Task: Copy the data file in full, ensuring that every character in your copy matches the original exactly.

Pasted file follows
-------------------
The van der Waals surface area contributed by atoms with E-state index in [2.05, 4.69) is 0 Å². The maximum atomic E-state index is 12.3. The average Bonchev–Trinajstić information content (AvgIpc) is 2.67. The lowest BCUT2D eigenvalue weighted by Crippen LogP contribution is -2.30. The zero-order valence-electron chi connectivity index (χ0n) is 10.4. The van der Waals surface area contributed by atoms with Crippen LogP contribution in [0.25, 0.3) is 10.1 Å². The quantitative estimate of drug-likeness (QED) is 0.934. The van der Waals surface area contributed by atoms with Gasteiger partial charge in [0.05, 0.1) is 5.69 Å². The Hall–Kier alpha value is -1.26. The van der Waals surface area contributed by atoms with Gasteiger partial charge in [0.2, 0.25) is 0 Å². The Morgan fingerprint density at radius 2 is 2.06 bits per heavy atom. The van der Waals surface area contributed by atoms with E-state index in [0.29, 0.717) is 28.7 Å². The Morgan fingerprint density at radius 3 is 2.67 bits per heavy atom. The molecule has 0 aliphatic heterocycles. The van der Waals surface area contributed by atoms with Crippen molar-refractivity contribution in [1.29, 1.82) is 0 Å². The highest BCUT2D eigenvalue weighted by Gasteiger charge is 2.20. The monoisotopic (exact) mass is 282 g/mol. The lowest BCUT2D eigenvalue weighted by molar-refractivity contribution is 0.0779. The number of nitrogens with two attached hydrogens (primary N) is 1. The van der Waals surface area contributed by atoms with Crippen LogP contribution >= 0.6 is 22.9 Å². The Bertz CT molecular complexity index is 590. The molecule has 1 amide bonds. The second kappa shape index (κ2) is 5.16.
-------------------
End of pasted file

The van der Waals surface area contributed by atoms with E-state index in [2.05, 4.69) is 0 Å². The maximum atomic E-state index is 12.3. The average Bonchev–Trinajstić information content (AvgIpc) is 2.67. The lowest BCUT2D eigenvalue weighted by Crippen LogP contribution is -2.30. The zero-order valence-electron chi connectivity index (χ0n) is 10.4. The van der Waals surface area contributed by atoms with Crippen LogP contribution in [0.25, 0.3) is 10.1 Å². The quantitative estimate of drug-likeness (QED) is 0.934. The van der Waals surface area contributed by atoms with Gasteiger partial charge in [0.05, 0.1) is 5.69 Å². The Hall–Kier alpha value is -1.26. The van der Waals surface area contributed by atoms with Gasteiger partial charge in [0.2, 0.25) is 0 Å². The Morgan fingerprint density at radius 2 is 2.06 bits per heavy atom. The van der Waals surface area contributed by atoms with E-state index in [0.29, 0.717) is 28.7 Å². The Morgan fingerprint density at radius 3 is 2.67 bits per heavy atom. The molecule has 0 aliphatic heterocycles. The van der Waals surface area contributed by atoms with Crippen molar-refractivity contribution in [1.29, 1.82) is 0 Å². The highest BCUT2D eigenvalue weighted by Gasteiger charge is 2.20. The monoisotopic (exact) mass is 282 g/mol. The lowest BCUT2D eigenvalue weighted by molar-refractivity contribution is 0.0779. The number of nitrogens with two attached hydrogens (primary N) is 1. The van der Waals surface area contributed by atoms with Crippen LogP contribution >= 0.6 is 22.9 Å². The Bertz CT molecular complexity index is 590. The molecule has 1 amide bonds. The second kappa shape index (κ2) is 5.16.